RMR’s on Ceremonial Guard

Lieutenant Baburin as colour officer during the inspection by HRH Prince Charles and the Governor General.

Article written by Lieutenant Roman Baburin and Private Tess Pellow, RMR

Ottawa, Ontario – 09 August 2017: Ceremonial Guard is a summer tasking available to all trained Regular or Reserve members of the Canadian Forces. The three month contract consist of two phases. Phase 1 is the intensive drill phase, in which members learn and practice the drill movements required for the various ceremonies performed on parliament hill. The Second phase consists of public duties, these duties include: the changing of the guard, sentry at Rideau Hall, and assisting in funeral ceremonies.

 There are currently 15 RMR members tasked to Ceremonial Guard. During the month of July they had an opportunity to meet His Royal Highness Prince Charles, The Governor General His Excellency the Right Honourable David Johnston, The President of Chile, Michelle Bachelet, The President of Italy, Sergio Mattarella, as well as an assortment of other dignitaries and celebrities. Moreover, they participated in Celebration of the 150th anniversary of Canada and the “Fortissimo” show while thousands of people were watching them.

 A normal day in Ceremonial Guard is distinctly unique from regular military tasks. During phase one, mornings would begin with physical training (as per military standard), followed by the signing of the weapons and the start of drill practice. While sloppy at first, as the troops and officers begin to learn new drill movements, we would become highly proficient professional examples of how drill should be done. Dress for the day would alternate daily from combats to 3B’s, a uniform made up of shined boots, pressed pants and shirt and one of three choices of headdress. Drill practice would go from 0800 to 1600 every day.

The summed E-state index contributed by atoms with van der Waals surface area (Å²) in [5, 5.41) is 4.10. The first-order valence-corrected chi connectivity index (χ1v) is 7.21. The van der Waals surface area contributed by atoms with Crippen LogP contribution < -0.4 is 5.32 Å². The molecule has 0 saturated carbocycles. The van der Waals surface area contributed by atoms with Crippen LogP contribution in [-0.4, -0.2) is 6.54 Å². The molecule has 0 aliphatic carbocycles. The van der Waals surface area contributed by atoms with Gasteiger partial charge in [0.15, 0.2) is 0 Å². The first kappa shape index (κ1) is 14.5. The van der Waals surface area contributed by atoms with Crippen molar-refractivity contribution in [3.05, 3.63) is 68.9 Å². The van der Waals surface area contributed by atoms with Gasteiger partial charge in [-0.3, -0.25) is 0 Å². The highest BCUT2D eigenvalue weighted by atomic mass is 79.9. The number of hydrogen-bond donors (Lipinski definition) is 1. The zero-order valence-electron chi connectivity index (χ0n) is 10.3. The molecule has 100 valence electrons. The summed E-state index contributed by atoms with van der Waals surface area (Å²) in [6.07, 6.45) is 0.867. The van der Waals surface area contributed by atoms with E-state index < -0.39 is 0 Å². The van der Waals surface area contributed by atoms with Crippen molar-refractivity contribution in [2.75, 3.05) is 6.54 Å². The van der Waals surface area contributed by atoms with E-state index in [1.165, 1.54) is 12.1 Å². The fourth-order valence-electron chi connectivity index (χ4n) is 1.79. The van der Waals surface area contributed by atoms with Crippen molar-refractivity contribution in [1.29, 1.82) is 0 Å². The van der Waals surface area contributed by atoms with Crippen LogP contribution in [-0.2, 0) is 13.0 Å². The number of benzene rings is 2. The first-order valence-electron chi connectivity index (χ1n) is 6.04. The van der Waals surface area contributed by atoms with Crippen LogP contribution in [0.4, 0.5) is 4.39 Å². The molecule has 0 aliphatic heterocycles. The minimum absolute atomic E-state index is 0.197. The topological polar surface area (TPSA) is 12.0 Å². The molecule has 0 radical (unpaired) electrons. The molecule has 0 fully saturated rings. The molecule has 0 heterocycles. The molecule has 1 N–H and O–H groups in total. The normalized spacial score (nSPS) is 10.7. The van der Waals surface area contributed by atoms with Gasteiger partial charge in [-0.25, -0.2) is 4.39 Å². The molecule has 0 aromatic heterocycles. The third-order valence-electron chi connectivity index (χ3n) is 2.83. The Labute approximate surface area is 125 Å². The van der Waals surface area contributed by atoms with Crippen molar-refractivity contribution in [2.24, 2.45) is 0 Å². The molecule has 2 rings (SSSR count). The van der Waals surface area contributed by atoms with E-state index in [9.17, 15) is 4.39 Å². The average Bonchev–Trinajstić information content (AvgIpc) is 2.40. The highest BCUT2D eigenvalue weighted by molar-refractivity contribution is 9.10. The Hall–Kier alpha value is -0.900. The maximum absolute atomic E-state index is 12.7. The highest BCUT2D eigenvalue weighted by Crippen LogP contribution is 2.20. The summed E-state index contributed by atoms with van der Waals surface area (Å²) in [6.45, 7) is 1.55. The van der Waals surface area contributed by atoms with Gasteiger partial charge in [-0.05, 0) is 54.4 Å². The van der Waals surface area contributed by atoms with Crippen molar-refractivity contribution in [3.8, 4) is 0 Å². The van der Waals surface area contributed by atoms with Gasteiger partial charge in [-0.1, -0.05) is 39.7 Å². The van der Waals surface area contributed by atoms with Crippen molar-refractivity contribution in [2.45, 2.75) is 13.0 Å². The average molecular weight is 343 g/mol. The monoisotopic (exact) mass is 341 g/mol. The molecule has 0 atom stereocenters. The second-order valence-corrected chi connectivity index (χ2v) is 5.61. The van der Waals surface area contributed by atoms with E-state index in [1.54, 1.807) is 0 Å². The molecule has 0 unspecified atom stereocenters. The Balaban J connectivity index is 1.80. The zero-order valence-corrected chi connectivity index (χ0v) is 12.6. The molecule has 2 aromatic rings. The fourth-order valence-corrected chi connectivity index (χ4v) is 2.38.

Corporal Coriolan during Drill practice phase

Phase 2 was decidedly different, if on parade, mornings were spent assuring all uniforms were up to standard by being inspected twice over. Parade dress was the uniform of the Canadian Grenadier Guards from Montreal, made up of full Scarlets, bearskins and a white plume. Following inspections, an hour long drill practice was conducted before boarding transport to Parliament Hill. Once in position the daily ceremony of the changing of the guards would begin, once the Guards returned, the rest of the day is spent preparing for the next day’s duties. Generally this meant more polishing and preparation of the uniform.

 Officers are an important element of Ceremonial Guard. They lead their troops on parade and call the words of command. Their voice should be loud and crisp, espousing excellent command and control, their sword drills should be sharp and flawless. Along with their parade duties, they are also responsible for the well-being of their troops. Their well-being is critical in a long task such as this and can only be accomplished through the effective use of their second-in-command, generally a Warrant Officer, as well as their subordinate commanders, generally Sergeants. The close working relationship between the Officer and his subordinate commanders is crucial in ensuring proper administration, good morale, and effective teamwork.

 Ceremonial Guard is an excellent learning experience for young soldiers, sergeants, and officers. It offers a wide variety of challenges and enforces key military values, such as Discipline, Leadership, and Teamwork.

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